Gabriel Bibliowicz’ “Let’s Dance” provides an unusual window into the changing face of Israel. It is not only a compelling look at the changing character of dance in Israel, it is an observation on Israeli life and culture. Various authorities provide insight into how the hora began as a representation of the pioneering spirit, an expression of the relationship of the halutzim with the land, not only building it but being built up by it. Each held each other up as they danced the hora, as one people in sync in its goals and ideals.

As Bibliowicz uses dance to study Israel, in “The Iron Lady and the Photo House” Tamar Tal uses the photograph and the story of the photo house of Rudi Weissenstein to explore an Israel in transformation. Weissenstein documented in photography Israel’s foundational moments and it is left to his widow and grandson to preserve the past while moving into the future. Both of these Israeli film studies are pearls of the festival.

Dina Zvi-Riklis is one of my favorite Israeli filmmakers, and “The Fifth Heaven,” like her other films, takes a look at the “other” in Israeli society. Iraq-born Zvi-Riklis, who came to Israel as a child, experienced what it is to be an outsider. She dealt with this in her brilliant 2006 film, “Three Mothers,” and here she presents the story of 13-year-old Maya, who is placed in an orphanage by a father whose wife deserted them and who finds himself incapable of caring for the child. Riklis, married to film director Eran Riklis, now an “insider” and one half of Israeli cinema’s “power couple,” continues to ask tough questions.

The three other narrative feature entries this year from Israel are Idan Hubel’s “The Cutoff Man,” Beni Torati’s “Ballad of the Weeping Spring,” and Nadav Lapid’s “The Policeman.” The highly talented Moshe Ivgy is superb as Gaby the cutoff man, whose job is to cut off water to customers unable to pay in a tough economy. Watching Torati’s “Ballad” is like watching a spaghetti western from the 1960s, just plain fun, with kitsch at every corner. Instead of Clint Eastwood we have Uri Gavrieli, and his search for the perfect musical group is an excuse to perform amazing eastern music. Lapid’s “The Policeman,” which was screened last year at the New York Film Festival, looks at male machismo, societal inequality, and the role of protest in Israeli society. It features command performances by Yiftach Klein and Yaara Pelzig in a difficult and piercing portrait of an Israel in need of fixing.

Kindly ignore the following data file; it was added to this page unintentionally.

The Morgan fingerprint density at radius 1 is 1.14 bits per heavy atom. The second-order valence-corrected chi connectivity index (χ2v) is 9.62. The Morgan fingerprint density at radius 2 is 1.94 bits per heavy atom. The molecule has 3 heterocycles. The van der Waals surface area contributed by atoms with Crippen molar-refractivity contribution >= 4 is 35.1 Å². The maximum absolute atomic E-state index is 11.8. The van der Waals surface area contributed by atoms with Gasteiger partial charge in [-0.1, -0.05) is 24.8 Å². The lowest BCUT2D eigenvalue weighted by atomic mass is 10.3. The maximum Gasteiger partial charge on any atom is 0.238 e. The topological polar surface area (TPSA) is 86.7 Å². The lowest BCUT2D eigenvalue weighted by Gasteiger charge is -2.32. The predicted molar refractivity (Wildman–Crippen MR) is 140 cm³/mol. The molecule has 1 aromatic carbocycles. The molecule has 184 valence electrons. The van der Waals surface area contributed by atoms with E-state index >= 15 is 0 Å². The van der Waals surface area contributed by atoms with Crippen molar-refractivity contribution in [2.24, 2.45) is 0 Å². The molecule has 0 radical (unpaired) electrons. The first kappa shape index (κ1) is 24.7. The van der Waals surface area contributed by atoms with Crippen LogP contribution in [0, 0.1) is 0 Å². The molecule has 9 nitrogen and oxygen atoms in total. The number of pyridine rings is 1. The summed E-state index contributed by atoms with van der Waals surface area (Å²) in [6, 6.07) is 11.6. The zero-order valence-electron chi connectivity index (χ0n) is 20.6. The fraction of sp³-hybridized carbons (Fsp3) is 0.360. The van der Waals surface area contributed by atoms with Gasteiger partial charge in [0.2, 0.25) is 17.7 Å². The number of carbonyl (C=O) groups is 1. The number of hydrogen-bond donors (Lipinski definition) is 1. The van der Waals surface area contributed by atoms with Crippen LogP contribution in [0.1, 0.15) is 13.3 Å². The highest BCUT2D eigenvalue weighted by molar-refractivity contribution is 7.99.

Some of the best Jewish filmmaking today deals with the Shoah, and “Numbered” and “The Trial of Adolf Eichmann” are just excellent. Michael Prazan is skillful in presenting us with the complete story of the Eichmann trial – the questions of legality, the logistics of the kidnapping, the international repercussions, and what Ben Gurion hoped to accomplish by bringing this trial to Israel. Dana Doron and Uriel Sinai craft a sensitive film in “Numbered,” a look at how survivors reflect, with a combination of humiliation and cachet, on the numbers they carry on their arms. This is a beautiful and insightful visual portrait.

Tickets go fast, so don’t waste any time going to one of the great film events that New York has to offer. For more information and tickets, go to: www.FilmLinc.com or call (212) 875-5601.